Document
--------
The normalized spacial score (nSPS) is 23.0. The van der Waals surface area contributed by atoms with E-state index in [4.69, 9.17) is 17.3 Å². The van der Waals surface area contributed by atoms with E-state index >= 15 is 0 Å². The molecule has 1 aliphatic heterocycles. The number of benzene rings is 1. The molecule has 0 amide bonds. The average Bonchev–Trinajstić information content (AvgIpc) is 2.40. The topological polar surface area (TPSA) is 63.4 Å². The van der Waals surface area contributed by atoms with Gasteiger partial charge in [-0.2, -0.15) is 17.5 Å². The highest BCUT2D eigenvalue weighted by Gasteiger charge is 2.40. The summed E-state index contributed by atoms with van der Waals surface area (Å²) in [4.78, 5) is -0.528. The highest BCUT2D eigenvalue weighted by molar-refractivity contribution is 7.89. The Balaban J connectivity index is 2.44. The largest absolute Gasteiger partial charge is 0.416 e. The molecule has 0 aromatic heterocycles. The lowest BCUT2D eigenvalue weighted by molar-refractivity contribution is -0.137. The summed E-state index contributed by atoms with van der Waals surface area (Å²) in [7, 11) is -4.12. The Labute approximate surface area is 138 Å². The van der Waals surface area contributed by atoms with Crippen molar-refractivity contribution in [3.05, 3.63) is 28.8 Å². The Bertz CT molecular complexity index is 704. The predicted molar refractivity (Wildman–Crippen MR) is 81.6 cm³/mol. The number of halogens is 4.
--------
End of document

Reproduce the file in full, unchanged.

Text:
The normalized spacial score (nSPS) is 23.0. The van der Waals surface area contributed by atoms with E-state index in [4.69, 9.17) is 17.3 Å². The van der Waals surface area contributed by atoms with E-state index >= 15 is 0 Å². The molecule has 1 aliphatic heterocycles. The number of benzene rings is 1. The molecule has 0 amide bonds. The average Bonchev–Trinajstić information content (AvgIpc) is 2.40. The topological polar surface area (TPSA) is 63.4 Å². The van der Waals surface area contributed by atoms with Gasteiger partial charge in [-0.2, -0.15) is 17.5 Å². The highest BCUT2D eigenvalue weighted by Gasteiger charge is 2.40. The summed E-state index contributed by atoms with van der Waals surface area (Å²) in [4.78, 5) is -0.528. The highest BCUT2D eigenvalue weighted by molar-refractivity contribution is 7.89. The Balaban J connectivity index is 2.44. The largest absolute Gasteiger partial charge is 0.416 e. The molecule has 0 aromatic heterocycles. The lowest BCUT2D eigenvalue weighted by molar-refractivity contribution is -0.137. The summed E-state index contributed by atoms with van der Waals surface area (Å²) in [7, 11) is -4.12. The Labute approximate surface area is 138 Å². The van der Waals surface area contributed by atoms with Crippen molar-refractivity contribution in [3.05, 3.63) is 28.8 Å². The Bertz CT molecular complexity index is 704. The predicted molar refractivity (Wildman–Crippen MR) is 81.6 cm³/mol. The number of halogens is 4.